Bathroom Safety Adaptations

Bathrooms at home usually need adaptation if someone who is frail or disabled wants to stay in the house and remain independent. Ensuring bathroom access and safety may require room customisation. This article provides tips on making a bathroom more accessible, so read on.


non slip floorFalls often happen as people get in or out of the bath. Non-slip suction mats or non-skid tub liners or stickers can help prevent falls and provide firm footing.


Grab bars around key standing-to-sitting areas, such as the bath and toilet, are a must for safety. These bars should be strong and installed according to the manufacturer’s directions for firm and solid support. Badly installed bars will not support a person who loses balance.

Various types of bars and poles are available. The type, number, and positioning of supports depend on:

  • The wall space around the bath;
  • The wall structure;
  • The plumbing arrangements; and
  • The disability of the person using the bath.

Two kinds of grab bars are often needed:

1. For use in getting in and out of the bath from a standing position
2. For use when lowering and raising the body to and from a seated position.

U-shaped bars can be installed vertically or horizontally to a wall, while horizontally placed support bars are best for lowering and raising the body to and from a sitting position in the bath. Diagonally placed grab bars are not recommended because the hand may slide; and if footing is not secure, falls are more likely to occur.


A variety of portable seats, chairs, and benches are also available if sitting in the bath is difficult or impossible. Inside-the-tub chairs with backs for greater comfort are also available on the market today. An inside/outside transfer bench with adjustable legs allows the person to sit on the bench that extends outside the tub then slide to the inside of the tub.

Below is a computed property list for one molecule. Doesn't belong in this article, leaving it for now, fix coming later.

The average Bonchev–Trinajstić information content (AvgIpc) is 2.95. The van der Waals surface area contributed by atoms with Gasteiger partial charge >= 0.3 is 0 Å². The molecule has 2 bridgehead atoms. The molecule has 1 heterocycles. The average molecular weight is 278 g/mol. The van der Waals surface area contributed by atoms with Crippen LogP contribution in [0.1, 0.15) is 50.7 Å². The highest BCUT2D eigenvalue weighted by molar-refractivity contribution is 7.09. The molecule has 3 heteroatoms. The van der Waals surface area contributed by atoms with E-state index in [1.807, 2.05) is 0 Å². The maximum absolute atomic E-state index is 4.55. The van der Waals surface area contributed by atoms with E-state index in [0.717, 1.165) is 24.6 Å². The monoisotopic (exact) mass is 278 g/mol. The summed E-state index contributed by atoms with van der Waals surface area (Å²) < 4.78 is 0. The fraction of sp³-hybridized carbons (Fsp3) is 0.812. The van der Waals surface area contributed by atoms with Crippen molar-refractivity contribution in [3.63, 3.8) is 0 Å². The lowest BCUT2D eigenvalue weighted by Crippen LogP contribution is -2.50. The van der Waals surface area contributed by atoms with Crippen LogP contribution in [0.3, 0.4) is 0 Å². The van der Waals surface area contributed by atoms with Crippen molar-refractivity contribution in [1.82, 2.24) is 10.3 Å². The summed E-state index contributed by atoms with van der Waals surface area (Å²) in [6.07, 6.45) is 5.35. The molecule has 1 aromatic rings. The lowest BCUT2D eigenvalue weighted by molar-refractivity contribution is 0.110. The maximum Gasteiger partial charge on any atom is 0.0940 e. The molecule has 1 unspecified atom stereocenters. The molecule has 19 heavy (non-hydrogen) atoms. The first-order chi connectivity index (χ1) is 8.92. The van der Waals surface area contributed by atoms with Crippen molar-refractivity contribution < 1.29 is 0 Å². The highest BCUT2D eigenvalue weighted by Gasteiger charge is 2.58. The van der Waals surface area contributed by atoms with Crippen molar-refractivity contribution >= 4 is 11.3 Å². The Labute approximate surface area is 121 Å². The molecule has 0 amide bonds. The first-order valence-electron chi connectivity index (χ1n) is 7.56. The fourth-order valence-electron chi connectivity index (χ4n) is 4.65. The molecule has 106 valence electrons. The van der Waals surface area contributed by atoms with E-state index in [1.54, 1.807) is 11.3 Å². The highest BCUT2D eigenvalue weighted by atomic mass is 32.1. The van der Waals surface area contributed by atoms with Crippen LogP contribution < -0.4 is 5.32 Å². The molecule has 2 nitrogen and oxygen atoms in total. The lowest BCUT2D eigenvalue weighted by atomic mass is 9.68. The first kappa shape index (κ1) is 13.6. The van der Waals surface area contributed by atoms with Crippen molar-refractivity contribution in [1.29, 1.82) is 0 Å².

Any chair or bench must have non-slip rubber tips and should be safe and comfortable. When using this type of seats in the tub, a hand-held shower head helps with bathing.


The standard 15- to 17-inch height of toilet seats creates a problem for many people, especially those with arthritis, hip, knee or back problems. Elevating the seat 5-7 inches more will give better leverage in regaining a standing position.

There are several types of removable and permanently fixed raised toilet seats available in stores. For a more permanent raised toilet, a plumber can put the stool on a wooden platform made to fit the toilet bowl base. If you are building a new bathroom, consider a wall-hung toilet that can be hung at any height.


A portable bidet may be attached to any standard toilet bowl. It is electrically powered with a mechanism for spray washing with warm water and drying with a flow of warm air. This promotes independence for persons with very limited hand/arm functions.

If you have a physical limitation, we recommend you consult a healthcare professional to help you select and recommend placement of grab bars and other accessories for safety in the bathroom. If you are unsure of your wall structure, or do not have proper tools or skills, we suggest you hire a professional to install and/or make the new adaptations.

And for the latest bathroom and toilet aids, click here.

CHERYL WEISZ is a private general practitioner of medicine living in the Phillipines. She has been writing for Doability since 2009, showing people with limited mobility how to achieve their independence through her articles on diseases, disability and elderly care, disability prevention, health and safety tips, pain management, and information on mobility equipment and products. 

  • Good tips. Walk-in baths are often a good addition to have for an accessible bathroom, but they are expensive. So anything you can do to make it safer and more accessible without having to replace your bath is great.

  • Bath hoists are also readily available for those who dont want to have too much work done in their bathrooms. It is as just as much a viable option!